• Minimise your routine as much as you can – quick shower, 2 in 1 shampoo and conditioner – if you have to wash your hair (I’m not so much of a tomboy that I’d go as far as suggesting combined body and hair wash but to be fair it is an option)
  • Baby oil is great as moisturiser – makes your skin super soft but much quicker than a lotion as you can put it on whilst your skin is still wet
  • Baby wipes and dry shower gel (it exists- try Boots) are great cheats if you didn’t do too much cardio – you will know if you can get away with this or not on any given day (more often than not the answer is no but they are useful for emergencies none the less)
  • Dry shampoo is also your friend. As are high pony tails/ the scraped back / Croydon Facelift pony tail.
  • You actually need to wash your hair less often than you think even after training. Give it twenty minutes and it will dry out and won’t actually smell – I wash my hair maybe 2/3 times a week max.
  • Don’t waste time doing the towel dance. All women know what the towel dance is and quite frankly it’s a waste of time. A) Nobody is looking at you and b) you normally end up being naked and more exposed for longer whilst trying to put your knickers on balancing on one leg and holding a towel round you than if you just got dressed.
  • Whilst I’m at it – do not be one of those people who gets dressed in the shower- you will get your clothes wet and you are holding up the people waiting.
  • Pack clothes which don’t crease – I’m fond of lycra.
  • If you can get away with not wearing tights you will save at least five minutes- putting on tights when you’ve just exercised is almost as much exercise as taking your sports bra off after a session.
  • You don’t need to put on lots of makeup after a workout- keep it minimal and take advantage of the natural glow your skin will now have to speed up the process of putting on your make up
  • Get your eyebrows and eyelashes tinted if having a bare face isn’t an option – this will save valuable drawing on yourself time!
  • Work out what your gym has in the way of hairdryers – if they have them don’t pack one! I personally don’t blow dry my hair as it dries by itself in about 15 minutes but I’m led to believe that’s not usual.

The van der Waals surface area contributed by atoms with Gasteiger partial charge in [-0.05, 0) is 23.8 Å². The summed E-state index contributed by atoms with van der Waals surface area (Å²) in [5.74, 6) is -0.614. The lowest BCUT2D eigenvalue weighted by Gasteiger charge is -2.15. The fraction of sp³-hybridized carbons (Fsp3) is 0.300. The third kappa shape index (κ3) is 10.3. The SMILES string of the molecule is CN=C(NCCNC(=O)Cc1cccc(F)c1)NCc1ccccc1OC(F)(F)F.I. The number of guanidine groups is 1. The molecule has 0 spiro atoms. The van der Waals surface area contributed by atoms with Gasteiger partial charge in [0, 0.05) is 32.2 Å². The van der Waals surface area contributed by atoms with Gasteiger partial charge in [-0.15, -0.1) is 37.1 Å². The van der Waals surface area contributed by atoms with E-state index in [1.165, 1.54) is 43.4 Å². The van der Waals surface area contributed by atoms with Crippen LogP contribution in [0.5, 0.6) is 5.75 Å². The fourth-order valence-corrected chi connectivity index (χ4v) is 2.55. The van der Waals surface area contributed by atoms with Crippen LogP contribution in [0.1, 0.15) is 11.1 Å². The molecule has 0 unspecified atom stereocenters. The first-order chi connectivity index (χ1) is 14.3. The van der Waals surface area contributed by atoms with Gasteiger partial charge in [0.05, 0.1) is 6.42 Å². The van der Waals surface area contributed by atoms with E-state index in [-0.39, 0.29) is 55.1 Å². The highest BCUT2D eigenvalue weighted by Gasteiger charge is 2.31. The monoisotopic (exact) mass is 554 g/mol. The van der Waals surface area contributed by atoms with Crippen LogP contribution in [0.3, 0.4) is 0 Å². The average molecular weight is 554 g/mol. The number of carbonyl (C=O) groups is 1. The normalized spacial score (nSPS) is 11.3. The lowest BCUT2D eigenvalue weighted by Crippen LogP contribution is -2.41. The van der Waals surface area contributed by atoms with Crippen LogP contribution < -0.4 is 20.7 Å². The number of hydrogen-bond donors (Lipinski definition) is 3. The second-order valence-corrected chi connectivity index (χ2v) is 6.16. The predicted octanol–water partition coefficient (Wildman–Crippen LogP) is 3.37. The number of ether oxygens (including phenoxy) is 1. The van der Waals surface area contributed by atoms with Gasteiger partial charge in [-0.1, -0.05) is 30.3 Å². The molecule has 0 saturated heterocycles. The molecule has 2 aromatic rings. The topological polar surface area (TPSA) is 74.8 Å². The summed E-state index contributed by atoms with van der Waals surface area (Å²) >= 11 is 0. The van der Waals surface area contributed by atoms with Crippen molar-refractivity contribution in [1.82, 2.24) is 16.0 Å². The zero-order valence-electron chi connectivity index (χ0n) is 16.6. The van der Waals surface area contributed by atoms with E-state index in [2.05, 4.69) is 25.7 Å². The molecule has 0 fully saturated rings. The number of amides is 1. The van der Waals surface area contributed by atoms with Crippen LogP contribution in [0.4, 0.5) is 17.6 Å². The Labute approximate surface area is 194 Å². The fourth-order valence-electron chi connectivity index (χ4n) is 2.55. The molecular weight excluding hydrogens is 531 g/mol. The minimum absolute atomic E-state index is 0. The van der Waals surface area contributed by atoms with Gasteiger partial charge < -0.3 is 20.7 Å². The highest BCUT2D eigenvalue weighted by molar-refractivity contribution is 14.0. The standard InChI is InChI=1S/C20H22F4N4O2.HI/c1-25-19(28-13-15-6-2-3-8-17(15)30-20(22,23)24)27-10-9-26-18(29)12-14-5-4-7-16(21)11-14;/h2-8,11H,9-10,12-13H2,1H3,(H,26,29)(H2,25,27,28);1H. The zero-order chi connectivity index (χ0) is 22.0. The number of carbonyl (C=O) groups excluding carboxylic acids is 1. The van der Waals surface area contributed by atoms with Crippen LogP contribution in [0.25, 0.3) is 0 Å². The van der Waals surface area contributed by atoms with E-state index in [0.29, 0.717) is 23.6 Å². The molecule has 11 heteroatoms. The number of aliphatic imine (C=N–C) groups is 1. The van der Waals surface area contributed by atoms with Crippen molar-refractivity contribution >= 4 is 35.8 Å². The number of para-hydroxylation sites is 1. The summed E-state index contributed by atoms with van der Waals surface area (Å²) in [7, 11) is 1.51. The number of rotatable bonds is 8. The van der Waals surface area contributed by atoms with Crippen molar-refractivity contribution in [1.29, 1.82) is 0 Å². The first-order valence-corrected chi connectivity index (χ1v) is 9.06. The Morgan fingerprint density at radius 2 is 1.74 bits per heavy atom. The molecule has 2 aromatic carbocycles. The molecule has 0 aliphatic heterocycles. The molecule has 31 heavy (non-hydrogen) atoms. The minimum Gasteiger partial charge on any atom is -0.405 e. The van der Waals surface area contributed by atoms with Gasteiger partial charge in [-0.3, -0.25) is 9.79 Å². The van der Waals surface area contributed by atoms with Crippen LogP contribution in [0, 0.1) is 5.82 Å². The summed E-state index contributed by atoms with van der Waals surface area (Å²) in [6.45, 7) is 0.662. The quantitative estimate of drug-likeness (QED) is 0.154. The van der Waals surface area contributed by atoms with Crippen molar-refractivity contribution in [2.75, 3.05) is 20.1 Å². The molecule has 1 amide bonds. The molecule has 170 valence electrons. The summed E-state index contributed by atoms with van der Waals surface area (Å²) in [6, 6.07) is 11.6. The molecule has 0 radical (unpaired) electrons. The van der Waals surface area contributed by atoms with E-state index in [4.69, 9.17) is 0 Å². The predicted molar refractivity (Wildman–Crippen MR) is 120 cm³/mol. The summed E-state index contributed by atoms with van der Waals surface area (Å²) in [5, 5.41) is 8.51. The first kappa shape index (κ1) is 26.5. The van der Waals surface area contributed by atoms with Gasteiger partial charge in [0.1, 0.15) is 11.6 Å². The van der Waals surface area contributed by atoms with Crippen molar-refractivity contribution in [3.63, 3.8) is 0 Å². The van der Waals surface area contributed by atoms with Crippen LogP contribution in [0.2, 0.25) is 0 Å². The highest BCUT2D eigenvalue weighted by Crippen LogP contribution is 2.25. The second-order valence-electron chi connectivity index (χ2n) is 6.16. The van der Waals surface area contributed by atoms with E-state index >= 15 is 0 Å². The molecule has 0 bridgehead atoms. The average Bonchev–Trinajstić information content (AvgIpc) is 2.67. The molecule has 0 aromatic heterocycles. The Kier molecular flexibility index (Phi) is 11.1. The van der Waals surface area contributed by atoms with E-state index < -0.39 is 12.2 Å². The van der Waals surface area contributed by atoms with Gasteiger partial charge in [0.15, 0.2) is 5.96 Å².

• Do you actually need to straighten your hair?

Getting ready for work is dull and should take as little time as possible anyway – don’t let it stop you from getting a workout in – life is too short.

Note: This is a bit of a blog for the girls really- I’m going to assume most men are pretty much wash and go anyway but if not please re-read the above!

One for the Ladies

Solidly aimed at 50% of the population this one.  Sorry.

When I’m on my period I literally crave fatty, sugary, salty foods.  When you spend a lot of time trying to eat well this is pretty annoying so I’ve spent a reasonable amount of time looking into why and what I can do to try and make myself feel better (because I suffer from horrible cramps most months and bloat enough to feel like I may actually be pregnant with a baby Elephant) without giving into eating 10,000 calories of pure fat and sugar a day.

Just before and during our periods our Serotonin levels lower (less feel good hormones), our stress hormones spike (not helping in the feeling good department) and our bodies use more calories making us feel hungry more often.  It’s therefore not hugely surprising we want to comfort eat- but apart from eating too much of the crap stuff affecting your body shape aims (I won’t say weight!) eating too much sugar will also cause a spike followed by a crash and burn which also doesn’t make you feel good in the long run.

I’ve therefore been making an effort to read up on what foods will help make me feel better without having a negative affect on looking after myself in general to try and implement them more into my diet .

Foods To Eat:

  1. Water – Not really food but hydrating well helps keep skin clear, prevent bloating (the better hydrated you are the les likely you will retain water) and reduce cramps.